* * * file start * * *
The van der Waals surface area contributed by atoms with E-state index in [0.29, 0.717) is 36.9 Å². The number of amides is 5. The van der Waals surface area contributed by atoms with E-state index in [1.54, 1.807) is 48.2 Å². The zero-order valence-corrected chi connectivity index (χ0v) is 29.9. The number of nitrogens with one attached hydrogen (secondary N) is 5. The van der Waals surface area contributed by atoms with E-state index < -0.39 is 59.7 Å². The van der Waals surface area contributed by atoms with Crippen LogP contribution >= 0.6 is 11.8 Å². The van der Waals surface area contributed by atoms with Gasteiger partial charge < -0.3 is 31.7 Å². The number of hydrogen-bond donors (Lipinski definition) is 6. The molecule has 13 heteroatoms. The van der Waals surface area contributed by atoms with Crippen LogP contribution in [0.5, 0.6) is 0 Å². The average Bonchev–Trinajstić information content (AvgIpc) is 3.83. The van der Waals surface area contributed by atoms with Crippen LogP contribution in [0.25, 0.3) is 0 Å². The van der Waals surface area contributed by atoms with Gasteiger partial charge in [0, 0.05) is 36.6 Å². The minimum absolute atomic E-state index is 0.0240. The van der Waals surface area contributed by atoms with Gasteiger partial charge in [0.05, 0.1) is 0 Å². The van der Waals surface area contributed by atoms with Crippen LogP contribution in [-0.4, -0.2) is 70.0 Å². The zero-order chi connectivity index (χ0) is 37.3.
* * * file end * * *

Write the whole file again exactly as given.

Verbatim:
The van der Waals surface area contributed by atoms with E-state index in [0.29, 0.717) is 36.9 Å². The number of amides is 5. The van der Waals surface area contributed by atoms with E-state index in [1.54, 1.807) is 48.2 Å². The zero-order valence-corrected chi connectivity index (χ0v) is 29.9. The number of nitrogens with one attached hydrogen (secondary N) is 5. The van der Waals surface area contributed by atoms with E-state index < -0.39 is 59.7 Å². The van der Waals surface area contributed by atoms with Crippen LogP contribution >= 0.6 is 11.8 Å². The van der Waals surface area contributed by atoms with Gasteiger partial charge < -0.3 is 31.7 Å². The number of hydrogen-bond donors (Lipinski definition) is 6. The molecule has 13 heteroatoms. The van der Waals surface area contributed by atoms with Crippen LogP contribution in [0.5, 0.6) is 0 Å². The average Bonchev–Trinajstić information content (AvgIpc) is 3.83. The van der Waals surface area contributed by atoms with Crippen LogP contribution in [0.25, 0.3) is 0 Å². The van der Waals surface area contributed by atoms with Gasteiger partial charge in [0, 0.05) is 36.6 Å². The minimum absolute atomic E-state index is 0.0240. The van der Waals surface area contributed by atoms with Gasteiger partial charge in [0.05, 0.1) is 0 Å². The van der Waals surface area contributed by atoms with Crippen LogP contribution in [-0.4, -0.2) is 70.0 Å². The zero-order chi connectivity index (χ0) is 37.3.